A first look into the books of Al Gore’s cable network: Current Media (parent of Al Gore-backed Current TV) has filed for a $100 million NASDAQ IPO, trading under the ticker “CRTM”. The network, which launched in 2005, had 2007 annual revenue of $63.7 million, up 68 percent from $37.8 million in 2006. Net losses grew to $17 million, from $14.3 million. Meanwhile, the company has $2.2 million in cash on hand and $36.1 million in debt, which will be paid down upon completion of the IPO. The rest of the cash will go towards general operations. Reading through the management’s discussion and the risks section highlights Current’s challenge, as it attempts to pitch a cable channel to a crowd increasingly watching video online. While it talks about innovating in TV news and offering an integrated TV/digital platform, it also identifies as one of its key risk: “New distribution technologies may fundamentally change the way programming is distributed and our inability to adapt to them may adversely affect our business. Some highlights:…
— Institutions owning at least 5 percent of the company include Blum Capital Partners, Ron Burkle’s Yucaipa (former president Bill Clinton is unwinding his stake in that), DirectTV, and Comcast (NSDQ: CMCSA) CTV Holdings. As with other cable networks, some of the company’s cable partners receive equity.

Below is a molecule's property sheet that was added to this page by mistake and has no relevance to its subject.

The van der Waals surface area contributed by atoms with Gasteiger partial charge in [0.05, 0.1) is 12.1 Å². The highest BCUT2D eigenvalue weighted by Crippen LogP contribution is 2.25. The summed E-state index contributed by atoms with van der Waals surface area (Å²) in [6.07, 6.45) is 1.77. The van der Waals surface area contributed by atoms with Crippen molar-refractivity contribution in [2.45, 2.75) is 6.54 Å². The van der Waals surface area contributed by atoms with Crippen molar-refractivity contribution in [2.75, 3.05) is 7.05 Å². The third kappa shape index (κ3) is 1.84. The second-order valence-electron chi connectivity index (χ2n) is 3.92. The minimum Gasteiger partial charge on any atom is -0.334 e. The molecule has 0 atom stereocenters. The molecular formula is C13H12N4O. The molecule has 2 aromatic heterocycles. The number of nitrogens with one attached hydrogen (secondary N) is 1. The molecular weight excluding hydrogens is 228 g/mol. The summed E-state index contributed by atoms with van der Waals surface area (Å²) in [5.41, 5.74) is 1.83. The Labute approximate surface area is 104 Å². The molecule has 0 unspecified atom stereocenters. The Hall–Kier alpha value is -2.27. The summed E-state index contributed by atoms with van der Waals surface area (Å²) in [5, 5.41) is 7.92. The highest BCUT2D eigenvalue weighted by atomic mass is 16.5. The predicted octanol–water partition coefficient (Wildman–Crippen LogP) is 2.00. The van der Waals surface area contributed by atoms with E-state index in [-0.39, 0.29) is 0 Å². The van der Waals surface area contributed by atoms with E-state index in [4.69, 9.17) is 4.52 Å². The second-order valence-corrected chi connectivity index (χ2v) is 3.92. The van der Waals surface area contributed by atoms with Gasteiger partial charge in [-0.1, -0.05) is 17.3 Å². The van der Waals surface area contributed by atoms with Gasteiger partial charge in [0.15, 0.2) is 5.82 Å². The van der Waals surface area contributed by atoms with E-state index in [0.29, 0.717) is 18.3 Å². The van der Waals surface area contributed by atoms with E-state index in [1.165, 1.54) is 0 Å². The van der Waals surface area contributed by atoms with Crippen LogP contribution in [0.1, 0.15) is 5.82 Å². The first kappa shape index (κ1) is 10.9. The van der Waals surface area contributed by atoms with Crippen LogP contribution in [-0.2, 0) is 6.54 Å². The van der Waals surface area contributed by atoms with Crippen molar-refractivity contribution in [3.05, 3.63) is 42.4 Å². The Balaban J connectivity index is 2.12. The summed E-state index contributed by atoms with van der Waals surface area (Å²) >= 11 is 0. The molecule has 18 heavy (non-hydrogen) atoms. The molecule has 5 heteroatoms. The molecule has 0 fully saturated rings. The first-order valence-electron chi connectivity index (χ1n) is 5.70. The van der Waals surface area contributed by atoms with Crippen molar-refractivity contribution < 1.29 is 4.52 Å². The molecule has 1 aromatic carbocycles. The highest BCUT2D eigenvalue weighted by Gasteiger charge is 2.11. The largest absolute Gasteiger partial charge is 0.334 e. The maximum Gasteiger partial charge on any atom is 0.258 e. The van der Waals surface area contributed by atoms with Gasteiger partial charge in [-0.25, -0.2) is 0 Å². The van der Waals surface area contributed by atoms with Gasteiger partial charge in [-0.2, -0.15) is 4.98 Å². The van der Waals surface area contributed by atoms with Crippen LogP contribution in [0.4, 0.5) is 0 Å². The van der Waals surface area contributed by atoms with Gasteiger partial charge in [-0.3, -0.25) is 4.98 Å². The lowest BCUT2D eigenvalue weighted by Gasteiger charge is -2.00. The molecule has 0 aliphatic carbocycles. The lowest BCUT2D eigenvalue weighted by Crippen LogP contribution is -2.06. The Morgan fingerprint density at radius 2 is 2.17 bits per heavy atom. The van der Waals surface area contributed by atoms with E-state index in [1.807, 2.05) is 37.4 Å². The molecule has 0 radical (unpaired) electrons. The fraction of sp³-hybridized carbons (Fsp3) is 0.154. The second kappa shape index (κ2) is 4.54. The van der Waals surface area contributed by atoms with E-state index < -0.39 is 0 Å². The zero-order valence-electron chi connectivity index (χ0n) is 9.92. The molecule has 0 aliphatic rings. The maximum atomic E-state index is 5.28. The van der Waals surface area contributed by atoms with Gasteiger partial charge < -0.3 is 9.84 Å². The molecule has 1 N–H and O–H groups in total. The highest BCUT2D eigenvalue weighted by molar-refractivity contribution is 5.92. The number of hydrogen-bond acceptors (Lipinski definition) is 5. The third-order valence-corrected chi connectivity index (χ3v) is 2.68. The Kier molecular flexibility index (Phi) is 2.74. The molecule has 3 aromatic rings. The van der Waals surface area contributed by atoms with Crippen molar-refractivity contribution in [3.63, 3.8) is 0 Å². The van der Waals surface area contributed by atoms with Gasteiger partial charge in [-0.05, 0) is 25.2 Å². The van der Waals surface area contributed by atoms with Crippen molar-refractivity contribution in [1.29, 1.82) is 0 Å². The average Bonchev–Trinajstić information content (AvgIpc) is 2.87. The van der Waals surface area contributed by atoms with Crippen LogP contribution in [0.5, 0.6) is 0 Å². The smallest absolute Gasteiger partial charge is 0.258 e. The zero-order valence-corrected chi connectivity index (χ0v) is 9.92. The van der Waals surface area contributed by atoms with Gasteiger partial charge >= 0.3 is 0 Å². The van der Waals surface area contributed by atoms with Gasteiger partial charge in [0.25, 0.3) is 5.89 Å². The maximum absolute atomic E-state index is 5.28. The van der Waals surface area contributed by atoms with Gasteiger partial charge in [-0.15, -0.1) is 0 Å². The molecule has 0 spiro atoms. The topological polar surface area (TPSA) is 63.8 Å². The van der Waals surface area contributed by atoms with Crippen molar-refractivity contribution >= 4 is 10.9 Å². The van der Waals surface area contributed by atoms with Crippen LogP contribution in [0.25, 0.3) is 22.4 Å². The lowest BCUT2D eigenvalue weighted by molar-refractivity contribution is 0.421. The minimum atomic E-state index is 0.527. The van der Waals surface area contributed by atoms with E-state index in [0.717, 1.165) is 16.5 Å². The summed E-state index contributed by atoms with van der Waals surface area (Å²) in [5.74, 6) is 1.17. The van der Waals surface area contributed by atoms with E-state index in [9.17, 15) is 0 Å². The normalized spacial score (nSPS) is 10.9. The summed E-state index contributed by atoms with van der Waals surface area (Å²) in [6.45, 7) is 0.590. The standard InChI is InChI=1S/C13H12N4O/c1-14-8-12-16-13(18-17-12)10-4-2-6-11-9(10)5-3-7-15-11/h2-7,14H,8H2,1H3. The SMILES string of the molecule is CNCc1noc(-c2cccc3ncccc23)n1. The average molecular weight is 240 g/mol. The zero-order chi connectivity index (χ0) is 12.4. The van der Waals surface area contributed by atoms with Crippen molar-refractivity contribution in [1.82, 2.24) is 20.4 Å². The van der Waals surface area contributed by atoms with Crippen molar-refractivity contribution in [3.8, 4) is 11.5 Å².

— In 2007, Gore, its executive chairman, and CEO Joel Hyatt each made $1.05 million in salary and bonus. (That would be the difference between a net start-up and a new TV net.)
— Current acquired predecessor NWI for $70.9 million, entirely for its relationships with television carriers.
— The network pases a total of 51 million homes, 41 million of which are in the US.
— At the moment, Current.com is not a source of meaningful ad revenue for the company, though it expects it will be in the future.
— JPMorgan, Pacific Crest and Lehman Brothers are listed as underwriters
— There’s no information yet on the number of shares, the time-frame for the filing or its expected net proceeds after underwriting fees.